Women’s heart health: the importance of changing mindsets

The organization is sounding the alarm over the slow progress being made in taking women’s bodies into consideration when it comes time to do research or screen for heart problems.

She also wants to educate women and health professionals about the potential dangers of heart and brain disease in women.

According to the Foundation, also known as Heart+ AVC, in 2019, one woman every 16 minutes in the country died due to problems of this order. In fact, they are the leading causes of premature death of women in the country.

A heart problem or an anxiety attack?

Elizabeth Jolicoeur wants to make women aware of the heart problems that can affect them.

Photo : Radio-Canada

Elizabeth Jolicoeur, a professional and mother of three children from Lévis, had quite the scare a few years ago. Every few weeks, she suffered episodes of tachycardia for no apparent reason.

The first time, she was driving her car with her husband and daughter on board. She was convinced she was dying.

« I’m sitting in my car and my heart is racing for absolutely nothing. And at the same time, I had a feeling of suffocation. It was tight in the throat. I was really having difficulty breathing. »

A quote from Elizabeth Jolicoeur

She contacted the emergency services and went to the hospital. The first doctors she saw concluded that she had anxiety attacks. A scenario that repeated itself soon after.

« I found it easy to say that you are an active woman in the modern world, it is certain that you are stressed. Life is anxiety-provoking, so you’re anxious. This is what triggers palpitations. »

A quote from Elizabeth Jolicoeur

The third episode of tachycardia occurred after exercising in the gym.

It was the correlation between tachycardia and physical exercise that prompted the doctor to do more tests. Elizabeth was then sent to cardiology despite having no risk factors.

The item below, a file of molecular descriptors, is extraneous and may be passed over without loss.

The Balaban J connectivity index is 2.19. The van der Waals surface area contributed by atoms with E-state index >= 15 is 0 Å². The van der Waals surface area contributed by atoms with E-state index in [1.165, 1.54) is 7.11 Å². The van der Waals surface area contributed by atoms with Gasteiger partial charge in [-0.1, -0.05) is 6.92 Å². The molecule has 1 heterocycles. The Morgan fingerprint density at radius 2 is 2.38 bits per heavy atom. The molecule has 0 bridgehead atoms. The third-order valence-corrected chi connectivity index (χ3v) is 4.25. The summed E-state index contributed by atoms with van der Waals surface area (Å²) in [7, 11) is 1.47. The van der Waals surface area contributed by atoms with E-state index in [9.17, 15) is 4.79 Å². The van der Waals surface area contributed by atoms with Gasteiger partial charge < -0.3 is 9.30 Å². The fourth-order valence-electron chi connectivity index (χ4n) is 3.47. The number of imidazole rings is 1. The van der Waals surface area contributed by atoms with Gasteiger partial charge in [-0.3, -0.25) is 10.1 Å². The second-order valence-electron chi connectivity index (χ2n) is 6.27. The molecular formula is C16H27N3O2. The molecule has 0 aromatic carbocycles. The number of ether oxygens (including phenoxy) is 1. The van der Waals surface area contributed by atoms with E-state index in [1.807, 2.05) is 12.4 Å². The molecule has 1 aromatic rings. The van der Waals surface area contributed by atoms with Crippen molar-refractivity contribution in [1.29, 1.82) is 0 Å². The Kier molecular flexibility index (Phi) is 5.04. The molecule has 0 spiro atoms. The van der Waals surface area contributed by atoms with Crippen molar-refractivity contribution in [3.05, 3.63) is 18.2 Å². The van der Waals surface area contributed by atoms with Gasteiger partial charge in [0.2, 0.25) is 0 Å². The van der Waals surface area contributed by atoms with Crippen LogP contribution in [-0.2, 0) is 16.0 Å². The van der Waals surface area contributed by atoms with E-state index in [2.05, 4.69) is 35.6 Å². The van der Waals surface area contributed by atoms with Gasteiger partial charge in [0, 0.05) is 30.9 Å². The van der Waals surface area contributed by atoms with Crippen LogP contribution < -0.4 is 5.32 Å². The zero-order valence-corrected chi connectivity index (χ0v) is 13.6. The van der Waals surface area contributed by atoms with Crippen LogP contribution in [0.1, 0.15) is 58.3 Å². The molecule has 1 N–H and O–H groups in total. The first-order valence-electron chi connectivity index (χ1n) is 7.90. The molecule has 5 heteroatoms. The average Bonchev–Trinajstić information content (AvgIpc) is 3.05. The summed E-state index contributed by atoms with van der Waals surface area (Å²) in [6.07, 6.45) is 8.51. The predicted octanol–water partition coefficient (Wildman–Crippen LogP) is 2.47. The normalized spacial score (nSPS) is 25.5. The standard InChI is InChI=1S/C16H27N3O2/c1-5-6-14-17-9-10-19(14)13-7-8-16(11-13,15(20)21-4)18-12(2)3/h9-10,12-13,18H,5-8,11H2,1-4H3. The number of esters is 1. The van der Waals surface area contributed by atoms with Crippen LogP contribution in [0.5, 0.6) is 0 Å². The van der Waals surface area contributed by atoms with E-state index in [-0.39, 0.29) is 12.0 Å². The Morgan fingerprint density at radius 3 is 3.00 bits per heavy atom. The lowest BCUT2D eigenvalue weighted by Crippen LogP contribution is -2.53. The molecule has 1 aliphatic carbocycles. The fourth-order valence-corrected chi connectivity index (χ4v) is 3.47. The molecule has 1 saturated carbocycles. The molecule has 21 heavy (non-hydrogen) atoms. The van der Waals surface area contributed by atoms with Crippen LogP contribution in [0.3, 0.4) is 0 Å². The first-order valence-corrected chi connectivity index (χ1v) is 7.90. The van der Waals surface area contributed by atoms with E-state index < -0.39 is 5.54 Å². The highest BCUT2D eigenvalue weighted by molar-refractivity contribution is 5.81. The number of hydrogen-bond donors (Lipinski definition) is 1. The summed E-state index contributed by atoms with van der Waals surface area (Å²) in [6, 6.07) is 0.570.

The heart ultrasound showed the presence of a cardiac myxoma, a tumor that could have killed her. I was going to certain death if it had not been diagnosed.

Since then, Elizabeth Jolicoeur has encouraged women to name their symptoms and fight for them to be taken into consideration.

« Try to express as best you can how you feel. Defend it. Tell him that it’s not normal, in your opinion, what you are feeling as symptoms. And it’s not all about anxiety. We are in a world where anxiety is very present, but that does not explain everything. »

A quote from Elizabeth Jolicoeur

different symptoms

Experts recognize that symptoms related to heart and brain disease are not always the same in men and women.

A heart attack does not necessarily present in women with pain in the chest and numbness in the left arm. According to cardiologist Marie-Kristelle Ross of the Hôtel-Dieu de Lévis, it can be a feeling of indigestion, nausea, shortness of breath, dizziness.

Dr. Marie-Kristelle Ross is a cardiologist at Hôtel-Dieu de Lévis and spokesperson for Heart & Stroke.

Dr. Marie-Kristelle Ross is a cardiologist at Hôtel-Dieu de Lévis and spokesperson for Heart & Stroke.

Photo : Radio-Canada

A situation that can lead to confusion, which can delay the moment when women consult and which can delay the diagnosis of health professionals.

« For all sorts of reasons, women go to consult much later. They will present at much more advanced stages and will have more complications. »

A quote from Dr. Marie-Kristelle Ross, cardiologist at Hôtel-Dieu de Lévis and spokesperson for Heart & Stroke
Dr. Christine Pacheco co-founded the first integrated women's cardiovascular health center in Quebec.

Dr. Christine Pacheco is a cardiologist at Hôpital Pierre-Boucher. She is an associate member of the CHUM and a spokesperson for Heart & Stroke

Photo : Radio-Canada

Dr. Pacheco co-founded the first integrated women’s cardiovascular health center in Quebec to address precisely these issues.

For example, certain types of heart attacks are more common in women than in men.

« A type of heart attack that occurs in 90% of women is spontaneous coronary dissection. It’s not a classic cholesterol plug that clogs the artery. The artery tears spontaneously. »

A quote from Dr. Christine Pacheco, cardiologist at Pierre-Boucher Hospital and associate member at the CHUM

This is what causes the infarction, often in women who have no prior health problem, she explains. There needs to be increased education both among the public and among health professionals to be aware of these differences.

Certain cardiac episodes are more likely to be triggered during periods of hormonal change, such as during pregnancy or menopause.

Experts call for more research to address these realities. They also believe that these periods of great change are crucial times for identifying risk factors and ensuring follow-up of patients in the following years.

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